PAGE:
How the Debt Ceiling Deal Impacts Student Loan Borrowers

Plus, how the new agreement affects the environment and people on food assistance programs.

We Did It, Joe!

As I write this, the debt ceiling deal is headed to President Biden’s desk. He has already said that he will sign it— so, it looks like we have a new debt limit. No default. Phew.

This deal will suspend the debt limit for two-ish years, until January 1st, 2025. So that is good news for the debt ceiling and tough news for anyone hoping to win the presidential ticket in 2024. Along with the Oval Office, they will inherit a multi-trillion dollar problem.

But until then, the people who will be impacted most from the new rules are people who have student loan debt, who are on food assistance programs, or people who love the environment and/or live in Virginia. If you fall under one of these categories, you will be affected by the proposed debt deal. But no sweat, I’ll walk you through it.

Student Debt

So, as of right now, student loan repayment requirements are paused and interest is not accumulating on any outstanding debt. This new debt deal will press play on payment requirements and allow interest to once again snowball. Under the deal, borrowers will need to start making payments again by the end of August.

But, to be honest, this doesn’t change much for people with student debt. The biggest change, of course, would have been some wide-sweeping debt forgiveness. In debt ceiling negotiations, Republicans were keen on slashing any student debt relief - but, those decisions were punted to the Supreme Court.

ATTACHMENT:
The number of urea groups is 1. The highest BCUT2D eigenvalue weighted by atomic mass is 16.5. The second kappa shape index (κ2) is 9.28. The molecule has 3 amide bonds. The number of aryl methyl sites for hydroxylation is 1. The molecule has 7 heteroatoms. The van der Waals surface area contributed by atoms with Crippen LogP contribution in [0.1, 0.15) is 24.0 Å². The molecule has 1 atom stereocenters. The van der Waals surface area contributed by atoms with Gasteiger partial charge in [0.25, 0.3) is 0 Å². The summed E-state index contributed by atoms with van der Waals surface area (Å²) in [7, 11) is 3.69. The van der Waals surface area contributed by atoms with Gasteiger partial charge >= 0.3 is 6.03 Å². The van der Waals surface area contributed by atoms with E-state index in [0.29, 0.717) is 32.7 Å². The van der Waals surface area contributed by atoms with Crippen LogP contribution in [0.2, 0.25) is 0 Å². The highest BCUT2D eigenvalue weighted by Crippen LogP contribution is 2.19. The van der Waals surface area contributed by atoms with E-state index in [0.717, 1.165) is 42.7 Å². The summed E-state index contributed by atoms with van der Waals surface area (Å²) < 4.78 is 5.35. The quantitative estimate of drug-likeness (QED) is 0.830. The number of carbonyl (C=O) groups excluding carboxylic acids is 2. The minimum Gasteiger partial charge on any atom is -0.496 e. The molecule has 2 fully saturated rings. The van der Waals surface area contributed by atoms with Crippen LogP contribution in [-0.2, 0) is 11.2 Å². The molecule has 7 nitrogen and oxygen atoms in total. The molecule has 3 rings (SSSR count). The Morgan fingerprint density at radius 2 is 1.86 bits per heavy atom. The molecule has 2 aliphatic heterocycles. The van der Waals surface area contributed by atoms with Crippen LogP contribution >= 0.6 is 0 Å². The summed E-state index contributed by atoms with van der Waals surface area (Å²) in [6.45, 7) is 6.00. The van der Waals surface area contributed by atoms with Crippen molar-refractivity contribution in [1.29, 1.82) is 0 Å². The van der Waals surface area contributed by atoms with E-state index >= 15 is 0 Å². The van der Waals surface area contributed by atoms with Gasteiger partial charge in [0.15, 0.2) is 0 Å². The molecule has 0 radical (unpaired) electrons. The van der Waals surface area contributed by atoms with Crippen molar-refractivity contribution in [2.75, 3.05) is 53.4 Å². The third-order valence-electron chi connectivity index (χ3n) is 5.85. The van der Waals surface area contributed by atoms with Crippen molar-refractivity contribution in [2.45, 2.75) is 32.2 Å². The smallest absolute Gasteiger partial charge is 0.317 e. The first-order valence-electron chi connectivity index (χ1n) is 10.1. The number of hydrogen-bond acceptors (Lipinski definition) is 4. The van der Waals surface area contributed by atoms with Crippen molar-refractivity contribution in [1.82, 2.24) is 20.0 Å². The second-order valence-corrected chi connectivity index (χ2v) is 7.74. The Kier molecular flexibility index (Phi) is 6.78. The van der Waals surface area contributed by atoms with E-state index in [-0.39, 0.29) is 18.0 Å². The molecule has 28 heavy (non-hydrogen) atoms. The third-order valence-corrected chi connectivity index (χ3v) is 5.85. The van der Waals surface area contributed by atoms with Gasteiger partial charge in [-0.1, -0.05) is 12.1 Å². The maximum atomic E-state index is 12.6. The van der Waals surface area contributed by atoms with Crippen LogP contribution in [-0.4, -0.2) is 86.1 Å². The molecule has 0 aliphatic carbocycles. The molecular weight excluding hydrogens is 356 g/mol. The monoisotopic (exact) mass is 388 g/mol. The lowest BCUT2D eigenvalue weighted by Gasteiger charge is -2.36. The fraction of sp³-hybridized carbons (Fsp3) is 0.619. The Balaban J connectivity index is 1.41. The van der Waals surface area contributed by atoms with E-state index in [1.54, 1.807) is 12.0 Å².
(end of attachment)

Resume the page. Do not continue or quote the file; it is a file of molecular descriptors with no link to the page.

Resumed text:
Biden’s debt relief plan is on the Supreme Court docket for this summer. And the game plan, even before the debt ceiling negotiations started, was for student debt repayments to resume 60 days after the lawsuit in the Supreme Court is resolved, or, if not resolved by June 30th, 60 days after that.

… In other words, the end of August: same-same as what is written into the current debt deal proposal. So, again, even though this debt deal would officially resume student loan payments, it actually doesn’t change much from what was already decided. And for everything else, the arena where big student loan change will be decided is the Supreme Court.

Mama Earth

This debt deal is not good news for the progress that climate activists have been making over the last few years. The big consequence of the debt deal where the planet is concerned, is that this agreement would freeze spending for the Environmental Protection Agency - which is the federal agency that protects people and the environment from health risks, and enforces environmental regulations. Beyond that, Biden made a really big concession to Republicans and agreed to expedite permitting for the Mountain Valley Pipeline, a 303-mile gas pipeline that will run through the Blue Ridge and Appalachian regions of Virginia and West Virginia, all the way to North Carolina. Construction of the pipeline has been stalled with dozens of environmental violations, but Biden gave a yellowish-green light in the debt deal.